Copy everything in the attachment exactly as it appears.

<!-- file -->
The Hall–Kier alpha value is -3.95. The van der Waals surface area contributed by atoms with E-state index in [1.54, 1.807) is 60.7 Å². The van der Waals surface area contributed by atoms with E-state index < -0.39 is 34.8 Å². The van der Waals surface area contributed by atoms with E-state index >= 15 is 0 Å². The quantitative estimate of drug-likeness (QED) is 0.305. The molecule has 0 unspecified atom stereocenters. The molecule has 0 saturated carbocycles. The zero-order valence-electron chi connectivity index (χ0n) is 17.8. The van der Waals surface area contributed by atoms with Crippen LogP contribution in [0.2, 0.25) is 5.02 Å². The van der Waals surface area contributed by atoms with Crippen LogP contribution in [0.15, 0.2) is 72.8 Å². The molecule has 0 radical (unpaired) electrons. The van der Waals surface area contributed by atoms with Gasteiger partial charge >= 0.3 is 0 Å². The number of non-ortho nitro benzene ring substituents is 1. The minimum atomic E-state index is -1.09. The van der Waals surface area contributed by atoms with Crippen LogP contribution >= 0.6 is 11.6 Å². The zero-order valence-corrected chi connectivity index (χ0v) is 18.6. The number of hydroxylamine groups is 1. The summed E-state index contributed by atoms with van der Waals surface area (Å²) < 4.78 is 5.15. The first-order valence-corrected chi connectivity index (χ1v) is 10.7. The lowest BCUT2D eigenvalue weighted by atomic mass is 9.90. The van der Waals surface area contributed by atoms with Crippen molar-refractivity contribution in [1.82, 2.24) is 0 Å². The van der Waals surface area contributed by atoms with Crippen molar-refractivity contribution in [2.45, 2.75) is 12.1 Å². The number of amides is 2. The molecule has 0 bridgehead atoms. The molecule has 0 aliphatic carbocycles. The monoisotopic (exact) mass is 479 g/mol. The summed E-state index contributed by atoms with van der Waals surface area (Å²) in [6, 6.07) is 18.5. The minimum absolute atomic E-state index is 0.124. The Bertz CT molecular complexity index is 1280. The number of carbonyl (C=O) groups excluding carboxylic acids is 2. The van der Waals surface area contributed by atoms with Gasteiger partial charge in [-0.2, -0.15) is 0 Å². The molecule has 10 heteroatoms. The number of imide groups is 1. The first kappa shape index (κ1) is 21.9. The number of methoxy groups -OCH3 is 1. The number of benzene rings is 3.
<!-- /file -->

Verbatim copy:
The Hall–Kier alpha value is -3.95. The van der Waals surface area contributed by atoms with E-state index in [1.54, 1.807) is 60.7 Å². The van der Waals surface area contributed by atoms with E-state index < -0.39 is 34.8 Å². The van der Waals surface area contributed by atoms with E-state index >= 15 is 0 Å². The quantitative estimate of drug-likeness (QED) is 0.305. The molecule has 0 unspecified atom stereocenters. The molecule has 0 saturated carbocycles. The zero-order valence-electron chi connectivity index (χ0n) is 17.8. The van der Waals surface area contributed by atoms with Crippen LogP contribution in [0.2, 0.25) is 5.02 Å². The van der Waals surface area contributed by atoms with Crippen LogP contribution in [0.15, 0.2) is 72.8 Å². The molecule has 0 radical (unpaired) electrons. The van der Waals surface area contributed by atoms with Gasteiger partial charge >= 0.3 is 0 Å². The number of non-ortho nitro benzene ring substituents is 1. The minimum atomic E-state index is -1.09. The van der Waals surface area contributed by atoms with Crippen LogP contribution >= 0.6 is 11.6 Å². The zero-order valence-corrected chi connectivity index (χ0v) is 18.6. The number of hydroxylamine groups is 1. The summed E-state index contributed by atoms with van der Waals surface area (Å²) < 4.78 is 5.15. The first-order valence-corrected chi connectivity index (χ1v) is 10.7. The lowest BCUT2D eigenvalue weighted by atomic mass is 9.90. The van der Waals surface area contributed by atoms with Crippen molar-refractivity contribution in [1.82, 2.24) is 0 Å². The van der Waals surface area contributed by atoms with Crippen molar-refractivity contribution in [2.45, 2.75) is 12.1 Å². The number of amides is 2. The molecule has 0 bridgehead atoms. The molecule has 0 aliphatic carbocycles. The monoisotopic (exact) mass is 479 g/mol. The summed E-state index contributed by atoms with van der Waals surface area (Å²) in [6, 6.07) is 18.5. The minimum absolute atomic E-state index is 0.124. The Bertz CT molecular complexity index is 1280. The number of carbonyl (C=O) groups excluding carboxylic acids is 2. The van der Waals surface area contributed by atoms with Gasteiger partial charge in [-0.2, -0.15) is 0 Å². The molecule has 10 heteroatoms. The number of imide groups is 1. The first kappa shape index (κ1) is 21.9. The number of methoxy groups -OCH3 is 1. The number of benzene rings is 3.